The Coronavirus Impact in Forex Market & Fed’s ReactionJanuary 7, 2021
The relatively steady performance of the EUR/USD saw the EUR add value in February. Simultaneously, the concerns of a global pandemic started to mount, especially as Italy became the epicenter.
After that, the EUR began to weaken as it became clear that the U.S. Federal Reserve would react to the increasing menace. In mid-March 2020, the move to nearly zero interest rate by the U.S. central bank pushed the EUR/USD pair in the forex market back to its February numbers – about 1.08 to 1.10.
It is important to note the Federal Reserve’s swift interest rate cut as the coronavirus outbreak’s initial shock started to hit worldwide. However, they did this without an exact fiscal program ready for the U.S. government.
Sadly, the fiscal stimulus programs imposed in the U.S. might show inadequate as lackluster revenues and bad debt grows. Then, fears about the second wave of coronavirus cases and the prospect of immunity passports remain strong and unmollified.
Counting the potential overall cost of the pandemic has most experts stumbling as societies and economies hurt.
Aside from that, revenues, debt, and risks are still problems to solve, and the forex market has a shadow lingering as other essential dominos within the financial world falter.
In April, the energy sector results became extraordinary as crude oil via WTI futures contracts decimated as demand evaporated, and the outlook for consumption stays challenging to calculate.
The Search for Normalcy
During the last six years since the European Central Bank showed its inability to increase its interest rates than the U.S. Federal Reserve, the EUR/USD currency pair has had a somewhat orderly price progression downwards.
The Fed tried to make a higher interest rate to establish ammunition enough to handle an economic crisis for a couple of years.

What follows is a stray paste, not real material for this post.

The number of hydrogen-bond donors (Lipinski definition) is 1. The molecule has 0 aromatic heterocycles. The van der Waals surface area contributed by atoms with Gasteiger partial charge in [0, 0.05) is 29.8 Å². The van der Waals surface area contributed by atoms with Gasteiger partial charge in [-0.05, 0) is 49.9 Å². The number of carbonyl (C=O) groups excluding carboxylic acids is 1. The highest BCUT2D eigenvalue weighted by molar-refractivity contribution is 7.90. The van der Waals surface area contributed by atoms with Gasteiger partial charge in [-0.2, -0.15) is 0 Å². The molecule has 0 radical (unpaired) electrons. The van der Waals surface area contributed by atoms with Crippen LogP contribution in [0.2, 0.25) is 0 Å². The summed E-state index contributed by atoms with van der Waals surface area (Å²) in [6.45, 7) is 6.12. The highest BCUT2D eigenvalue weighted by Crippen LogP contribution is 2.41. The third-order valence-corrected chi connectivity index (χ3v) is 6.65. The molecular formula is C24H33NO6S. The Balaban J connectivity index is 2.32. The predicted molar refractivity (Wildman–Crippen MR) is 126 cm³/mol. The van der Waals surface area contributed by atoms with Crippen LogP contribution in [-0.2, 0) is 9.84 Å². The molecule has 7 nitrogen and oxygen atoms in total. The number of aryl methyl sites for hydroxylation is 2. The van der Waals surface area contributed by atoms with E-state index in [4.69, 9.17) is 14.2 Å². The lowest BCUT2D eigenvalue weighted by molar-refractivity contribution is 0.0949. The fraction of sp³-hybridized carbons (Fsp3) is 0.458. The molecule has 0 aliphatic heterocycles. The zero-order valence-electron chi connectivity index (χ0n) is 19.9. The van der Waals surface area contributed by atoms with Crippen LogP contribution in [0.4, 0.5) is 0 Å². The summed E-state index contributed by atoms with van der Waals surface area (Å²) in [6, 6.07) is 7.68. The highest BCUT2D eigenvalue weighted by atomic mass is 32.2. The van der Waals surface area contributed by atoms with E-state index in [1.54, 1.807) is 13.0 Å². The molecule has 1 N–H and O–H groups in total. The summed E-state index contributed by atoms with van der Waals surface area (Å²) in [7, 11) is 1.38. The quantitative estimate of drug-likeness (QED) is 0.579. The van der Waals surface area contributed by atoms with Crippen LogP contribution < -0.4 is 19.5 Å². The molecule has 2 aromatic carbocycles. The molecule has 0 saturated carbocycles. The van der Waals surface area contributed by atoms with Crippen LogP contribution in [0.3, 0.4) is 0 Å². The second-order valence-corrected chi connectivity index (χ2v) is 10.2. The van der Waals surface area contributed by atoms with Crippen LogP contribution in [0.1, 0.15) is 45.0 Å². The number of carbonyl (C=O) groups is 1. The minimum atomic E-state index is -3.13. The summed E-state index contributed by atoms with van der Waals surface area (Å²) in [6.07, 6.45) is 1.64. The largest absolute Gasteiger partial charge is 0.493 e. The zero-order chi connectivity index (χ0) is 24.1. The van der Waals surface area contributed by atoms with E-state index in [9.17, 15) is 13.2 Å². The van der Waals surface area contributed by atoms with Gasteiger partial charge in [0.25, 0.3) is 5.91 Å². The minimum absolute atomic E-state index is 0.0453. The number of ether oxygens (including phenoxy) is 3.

But from spring 2019, the Fed’s strong rhetoric about attempting to return its main lending rate to a higher plateau started to run into political and economic roadblocks.
President Trump puts pressure on the Fed to keep the U.S. economy alive with cheap money. After that, the Fed began to lower its interest rate in 2019, which may have helped the U.S. economy sustain momentum.
The onslaught of the coronavirus outbreak has shifted economic outlooks worldwide. Also, basic plans and assumptions of central banks have been tossed aside.
A lot of central banks have been struggling with fragile monetary foundations as they aim to rebound and emerge from the financial crisis of 2007-2008. The official mandate of the Federal Reserve has grown complex.
Currently, the Fed’s stimulus policy opens the U.S. central bank to vulnerabilities that it might not predict. Since the financial crisis of 2007 to 2008, the USD broadly maintained a strong upwards trend.
Amid the coronavirus pandemic, USD might still maintain its status as a safe haven in this time of extreme risk. For short-term and mid-term, people remain confident of a relatively strong USD, but they are quite skeptical about the long-term.
As the USD critics have their points on why the currency must not become a safe haven, are there other currencies to trust more in the forex market?
Some may ask where the value of the USD come from – is the confidence in the government backing the currency? This answer allows for behavioral sentiment analysis, which is important.
Then, some are questioning if the European governments and the European Central Bank are more trustworthy than the U.S. during the coronavirus pandemic.
The U.S. led by Trump and his tendency to go off the rails rhetorically might look clownish, but the U.S. at its core has a central system unified with a collective cause to place the country back into working shape.
On the other hand, individual states in the U.S. might not agree on the game plan and offer other outlines, but the federal system helps engage a system working for the same goal.
Disclaimer: The content of this article is sponsored and does not represent the opinions of Finance Magnates.
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